A Streetcar Named Electrico

Tram 25 in Lisbon
Exactly 107 years ago today, Lisbon saw its first tram, previously known as a “streetcar” and locally called “electrico” go up and down its hilly streets.

They still do that today, although with the arrival of the subway system in the mid-20th century and the increased use of the automobile, many of the routes were discontinued leaving only four still operating at the moment.

In 2007 the city’s trams transported more than 16,4 million passengers. Of those the majority were locals, but tourists also made up a large number of riders.

These small machines are not the fastest way to get around in the city, but they don’t pollute, have a charming historical feel, and are not as noisy as the car. How fast they reach their final destination depends on whether or not they find their tracks free of obstacles, usually meaning no double-parked cars or a delivery truck blocking the way. When they do come across them, with no way of going around the tracks, passengers simply have to wait a minute or two, or five or more, until that is out of the way.

So why take the tram? Because in the steepest neighborhoods like in Alfama, with streets too narrow for buses, the tram is the only option. And on a bus you can’t stick your head out of the window and snap a picture of a tiled wall, of a colorful balcony and its potted plants, of a picturesque street down the hill, or of the eye-catching façade of a monument.

For all those reasons riding a tram in Lisbon is a must, especially tram 28 that goes through most of the city’s oldest quarters. To reach the city’s main sights in Belem, you have to take tram 15. Because of that, the 15 is the route with the biggest number of passengers, but that being a modern “super-tram” with closed windows, the tourist sightseeing needs are left to charming old 28.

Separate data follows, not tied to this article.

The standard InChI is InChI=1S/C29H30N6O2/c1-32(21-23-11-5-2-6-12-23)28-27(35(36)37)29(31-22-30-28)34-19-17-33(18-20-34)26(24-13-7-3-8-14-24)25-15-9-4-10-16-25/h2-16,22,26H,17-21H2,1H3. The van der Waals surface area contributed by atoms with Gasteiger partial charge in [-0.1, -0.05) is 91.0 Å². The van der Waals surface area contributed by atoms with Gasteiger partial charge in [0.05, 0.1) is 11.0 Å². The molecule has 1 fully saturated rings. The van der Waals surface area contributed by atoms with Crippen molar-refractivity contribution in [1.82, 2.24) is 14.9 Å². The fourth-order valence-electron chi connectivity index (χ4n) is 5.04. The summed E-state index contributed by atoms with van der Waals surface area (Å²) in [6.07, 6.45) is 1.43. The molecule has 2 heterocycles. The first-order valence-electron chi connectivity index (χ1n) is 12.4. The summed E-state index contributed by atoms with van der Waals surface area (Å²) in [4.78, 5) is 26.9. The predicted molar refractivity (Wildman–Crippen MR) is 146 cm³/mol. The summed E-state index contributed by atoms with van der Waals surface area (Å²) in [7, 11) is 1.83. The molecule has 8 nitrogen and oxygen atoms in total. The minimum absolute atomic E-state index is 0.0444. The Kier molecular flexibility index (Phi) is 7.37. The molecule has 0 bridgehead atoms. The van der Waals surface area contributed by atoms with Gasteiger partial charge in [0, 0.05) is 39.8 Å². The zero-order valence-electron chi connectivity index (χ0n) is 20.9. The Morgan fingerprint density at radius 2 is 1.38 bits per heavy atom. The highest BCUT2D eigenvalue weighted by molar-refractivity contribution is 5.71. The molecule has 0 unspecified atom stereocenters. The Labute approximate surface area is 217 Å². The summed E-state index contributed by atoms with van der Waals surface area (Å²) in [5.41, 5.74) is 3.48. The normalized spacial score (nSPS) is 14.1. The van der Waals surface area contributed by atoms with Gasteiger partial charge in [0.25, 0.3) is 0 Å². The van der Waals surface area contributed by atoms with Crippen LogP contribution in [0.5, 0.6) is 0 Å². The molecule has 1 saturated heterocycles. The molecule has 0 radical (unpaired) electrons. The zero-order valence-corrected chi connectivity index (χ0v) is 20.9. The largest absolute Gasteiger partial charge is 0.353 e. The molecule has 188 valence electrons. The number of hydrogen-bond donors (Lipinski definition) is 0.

The two other routes are numbers 12 and 25. Number 25 goes from Baixa, through Santos and Lapa, ending at Prazeres which is also the 28’s final stop. The 25 is your tram if you want to visit the Ancient Art Museum. As for number 12, it’s a circular journey that starts in Figueira Square, goes up the hill towards Portas do Sol Viewpoint, down to the cathedral, and back to Figueira Square.

In addition to these trams, the top of Lisbon’s hills can be reached with the help of four historic funiculars. Lavra is the oldest one (the world’s first and powered by water in 1884), then there’s Gloria that goes up from Restauradores Square to São Pedro de Alcantara Viewpoint in Bairro Alto, Bica by Chiado and Bairro Alto is the most photographed of all, and the Eiffel Tower-looking Santa Justa in the center of the city.

Ride one of these trams or funiculars and you’ll know why in Lisbon, getting there really is half the fun.

One Response to “A Streetcar Named Electrico”

  1. Paulo Dias Says:

    Hi. You forgot the 18, wich goes to Ajuda (past the Royal Palace), from Campo das Cebolas.